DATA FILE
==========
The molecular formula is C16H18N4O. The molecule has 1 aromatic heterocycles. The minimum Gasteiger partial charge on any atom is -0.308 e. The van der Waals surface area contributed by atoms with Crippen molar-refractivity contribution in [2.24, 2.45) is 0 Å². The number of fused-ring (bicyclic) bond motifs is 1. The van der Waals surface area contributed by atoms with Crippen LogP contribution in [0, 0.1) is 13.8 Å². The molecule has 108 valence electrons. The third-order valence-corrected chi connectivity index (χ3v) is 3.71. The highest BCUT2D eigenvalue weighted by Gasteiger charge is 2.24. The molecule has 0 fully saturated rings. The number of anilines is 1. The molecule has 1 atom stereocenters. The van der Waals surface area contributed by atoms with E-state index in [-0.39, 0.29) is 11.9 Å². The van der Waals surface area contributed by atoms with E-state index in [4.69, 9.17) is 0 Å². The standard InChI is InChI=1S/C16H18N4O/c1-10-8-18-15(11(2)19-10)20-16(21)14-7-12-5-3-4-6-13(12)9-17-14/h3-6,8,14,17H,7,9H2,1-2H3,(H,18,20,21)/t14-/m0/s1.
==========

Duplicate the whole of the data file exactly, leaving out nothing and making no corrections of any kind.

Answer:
The molecular formula is C16H18N4O. The molecule has 1 aromatic heterocycles. The minimum Gasteiger partial charge on any atom is -0.308 e. The van der Waals surface area contributed by atoms with Crippen molar-refractivity contribution in [2.24, 2.45) is 0 Å². The number of fused-ring (bicyclic) bond motifs is 1. The van der Waals surface area contributed by atoms with Crippen LogP contribution in [0, 0.1) is 13.8 Å². The molecule has 108 valence electrons. The third-order valence-corrected chi connectivity index (χ3v) is 3.71. The highest BCUT2D eigenvalue weighted by Gasteiger charge is 2.24. The molecule has 0 fully saturated rings. The number of anilines is 1. The molecule has 1 atom stereocenters. The van der Waals surface area contributed by atoms with E-state index in [-0.39, 0.29) is 11.9 Å². The van der Waals surface area contributed by atoms with E-state index in [4.69, 9.17) is 0 Å². The standard InChI is InChI=1S/C16H18N4O/c1-10-8-18-15(11(2)19-10)20-16(21)14-7-12-5-3-4-6-13(12)9-17-14/h3-6,8,14,17H,7,9H2,1-2H3,(H,18,20,21)/t14-/m0/s1.